The Yugoslav news agency Tanjug yesterday termed the Soviet intervention in Afghanistan a complete tragedy that had left the country torn by civil war.

In a sharply worded commentary coinciding with the second anniversary of the intervention, Tanjug said the Kremlin faced growing world condemnation and had resorted to an untenable argument about "outside danger" to justify its move.

A Kremlin statement yesterday said the only way to get Societ troops out of Afghanistan was to end outside interference from the West.

The official Tass news agency said that in the two years Soviet troops have been billeted in Afghanistan, Moscow had "been helping the Afghan people in defending the revolutionary gains and is ready to continue assisting Afghansitan in securing a fair political settlement in the interests of international peace and stability."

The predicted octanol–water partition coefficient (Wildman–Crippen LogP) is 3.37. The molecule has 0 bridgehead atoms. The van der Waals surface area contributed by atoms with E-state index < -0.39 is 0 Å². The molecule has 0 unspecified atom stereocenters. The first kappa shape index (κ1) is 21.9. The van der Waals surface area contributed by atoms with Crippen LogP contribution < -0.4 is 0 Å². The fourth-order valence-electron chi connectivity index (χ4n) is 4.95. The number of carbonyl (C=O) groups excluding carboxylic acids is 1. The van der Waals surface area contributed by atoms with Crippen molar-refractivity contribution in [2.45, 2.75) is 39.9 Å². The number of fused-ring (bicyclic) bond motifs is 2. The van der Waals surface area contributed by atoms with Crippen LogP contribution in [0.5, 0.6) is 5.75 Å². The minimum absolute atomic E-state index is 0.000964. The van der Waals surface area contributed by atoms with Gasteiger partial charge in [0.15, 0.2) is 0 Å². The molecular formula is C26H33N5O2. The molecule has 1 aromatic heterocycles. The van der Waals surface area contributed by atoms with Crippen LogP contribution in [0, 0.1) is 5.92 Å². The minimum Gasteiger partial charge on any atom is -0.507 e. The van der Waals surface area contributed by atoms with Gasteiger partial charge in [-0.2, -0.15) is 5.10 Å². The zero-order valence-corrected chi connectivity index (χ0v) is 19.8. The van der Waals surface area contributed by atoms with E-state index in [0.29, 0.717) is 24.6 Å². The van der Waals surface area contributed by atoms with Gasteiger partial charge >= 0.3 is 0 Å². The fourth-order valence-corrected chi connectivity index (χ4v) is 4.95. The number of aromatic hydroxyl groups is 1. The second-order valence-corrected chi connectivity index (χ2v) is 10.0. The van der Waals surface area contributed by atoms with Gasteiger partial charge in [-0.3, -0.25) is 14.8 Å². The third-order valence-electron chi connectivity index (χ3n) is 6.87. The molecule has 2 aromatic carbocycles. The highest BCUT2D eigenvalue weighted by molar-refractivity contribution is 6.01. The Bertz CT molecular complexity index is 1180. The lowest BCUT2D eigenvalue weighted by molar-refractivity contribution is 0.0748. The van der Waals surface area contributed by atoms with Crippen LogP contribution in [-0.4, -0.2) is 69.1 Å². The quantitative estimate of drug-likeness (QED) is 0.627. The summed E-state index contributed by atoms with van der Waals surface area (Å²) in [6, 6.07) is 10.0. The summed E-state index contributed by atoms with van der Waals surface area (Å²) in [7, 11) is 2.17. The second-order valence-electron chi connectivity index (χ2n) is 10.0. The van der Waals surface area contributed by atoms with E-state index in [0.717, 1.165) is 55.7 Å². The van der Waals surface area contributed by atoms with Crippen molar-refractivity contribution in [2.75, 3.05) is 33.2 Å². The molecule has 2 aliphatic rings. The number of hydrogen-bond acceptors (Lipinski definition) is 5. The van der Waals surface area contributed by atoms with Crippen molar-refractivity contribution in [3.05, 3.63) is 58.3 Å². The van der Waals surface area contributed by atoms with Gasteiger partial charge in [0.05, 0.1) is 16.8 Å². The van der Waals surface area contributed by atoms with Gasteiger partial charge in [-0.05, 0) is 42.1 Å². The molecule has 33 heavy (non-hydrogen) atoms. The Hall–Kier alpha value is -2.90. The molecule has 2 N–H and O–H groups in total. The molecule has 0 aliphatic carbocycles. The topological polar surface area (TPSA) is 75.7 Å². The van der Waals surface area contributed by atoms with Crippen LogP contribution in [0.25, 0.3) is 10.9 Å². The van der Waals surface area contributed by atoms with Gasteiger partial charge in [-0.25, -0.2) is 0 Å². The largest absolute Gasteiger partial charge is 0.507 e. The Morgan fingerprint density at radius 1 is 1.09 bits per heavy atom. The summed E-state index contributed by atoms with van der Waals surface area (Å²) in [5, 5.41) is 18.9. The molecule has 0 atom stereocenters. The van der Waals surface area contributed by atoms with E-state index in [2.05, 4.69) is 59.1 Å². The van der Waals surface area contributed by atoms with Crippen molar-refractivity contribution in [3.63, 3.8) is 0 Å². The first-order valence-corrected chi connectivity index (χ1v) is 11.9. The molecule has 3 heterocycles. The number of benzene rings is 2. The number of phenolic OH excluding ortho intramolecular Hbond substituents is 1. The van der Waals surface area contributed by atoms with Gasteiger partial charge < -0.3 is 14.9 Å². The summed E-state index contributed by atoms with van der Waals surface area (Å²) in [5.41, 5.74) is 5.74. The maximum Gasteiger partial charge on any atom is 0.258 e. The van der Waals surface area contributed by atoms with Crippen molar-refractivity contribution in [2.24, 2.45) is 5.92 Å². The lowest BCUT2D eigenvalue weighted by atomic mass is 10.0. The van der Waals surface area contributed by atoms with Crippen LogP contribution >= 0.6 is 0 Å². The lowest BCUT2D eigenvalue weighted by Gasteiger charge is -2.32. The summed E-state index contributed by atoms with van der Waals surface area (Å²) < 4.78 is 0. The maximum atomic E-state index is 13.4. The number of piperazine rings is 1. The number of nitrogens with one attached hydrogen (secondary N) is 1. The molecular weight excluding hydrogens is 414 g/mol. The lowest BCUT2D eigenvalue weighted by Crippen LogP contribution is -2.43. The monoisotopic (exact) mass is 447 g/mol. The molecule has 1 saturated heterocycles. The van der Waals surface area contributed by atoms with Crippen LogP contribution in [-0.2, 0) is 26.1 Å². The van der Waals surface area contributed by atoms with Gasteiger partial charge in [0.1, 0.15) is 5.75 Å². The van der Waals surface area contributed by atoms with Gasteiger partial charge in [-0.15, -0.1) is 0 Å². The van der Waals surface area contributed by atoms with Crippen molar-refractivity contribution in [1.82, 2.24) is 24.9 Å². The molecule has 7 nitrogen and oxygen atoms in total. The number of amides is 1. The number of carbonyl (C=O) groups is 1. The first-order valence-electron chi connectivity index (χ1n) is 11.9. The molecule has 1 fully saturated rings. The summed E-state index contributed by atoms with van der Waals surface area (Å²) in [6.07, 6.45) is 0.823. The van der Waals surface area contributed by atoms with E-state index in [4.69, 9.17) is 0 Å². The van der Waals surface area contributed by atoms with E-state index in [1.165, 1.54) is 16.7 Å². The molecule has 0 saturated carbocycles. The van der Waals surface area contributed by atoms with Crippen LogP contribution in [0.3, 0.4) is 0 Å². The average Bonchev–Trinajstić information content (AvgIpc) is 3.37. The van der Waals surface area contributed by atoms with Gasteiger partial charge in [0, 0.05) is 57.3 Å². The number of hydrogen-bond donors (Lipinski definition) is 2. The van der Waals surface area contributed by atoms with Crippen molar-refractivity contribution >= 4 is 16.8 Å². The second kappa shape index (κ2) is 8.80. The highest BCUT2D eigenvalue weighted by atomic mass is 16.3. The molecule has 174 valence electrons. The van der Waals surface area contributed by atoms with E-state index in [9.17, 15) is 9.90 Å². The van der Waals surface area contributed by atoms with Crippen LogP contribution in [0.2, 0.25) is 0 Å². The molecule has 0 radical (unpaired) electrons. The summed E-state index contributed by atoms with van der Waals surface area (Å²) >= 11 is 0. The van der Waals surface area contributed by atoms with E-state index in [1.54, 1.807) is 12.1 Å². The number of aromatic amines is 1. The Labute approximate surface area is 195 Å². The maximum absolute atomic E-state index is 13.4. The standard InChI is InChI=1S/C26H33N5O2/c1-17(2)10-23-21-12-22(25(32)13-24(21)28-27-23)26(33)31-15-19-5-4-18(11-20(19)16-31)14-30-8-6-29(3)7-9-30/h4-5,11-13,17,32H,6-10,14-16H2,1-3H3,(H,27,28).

Tanjug also stated, "Foreign tanks are unable to consolidate a regime that has no firm footing in the Afghan party and does not enjoy even a minimum of popularity and trust among the people."

In Bonn, meanwhile, West Germany renewed demands for Moscow's troop withdrawal. U.S. officials have estimated that the Soviets have 90,000 troops in Afghanistan.

A statement by Foeign Minister Hans-Dietrich Genscher said West Germany would continue to press for a way to restore Afghanistan's non-aaligned status while continuing to aid more than 2.5 million Afghan refugees.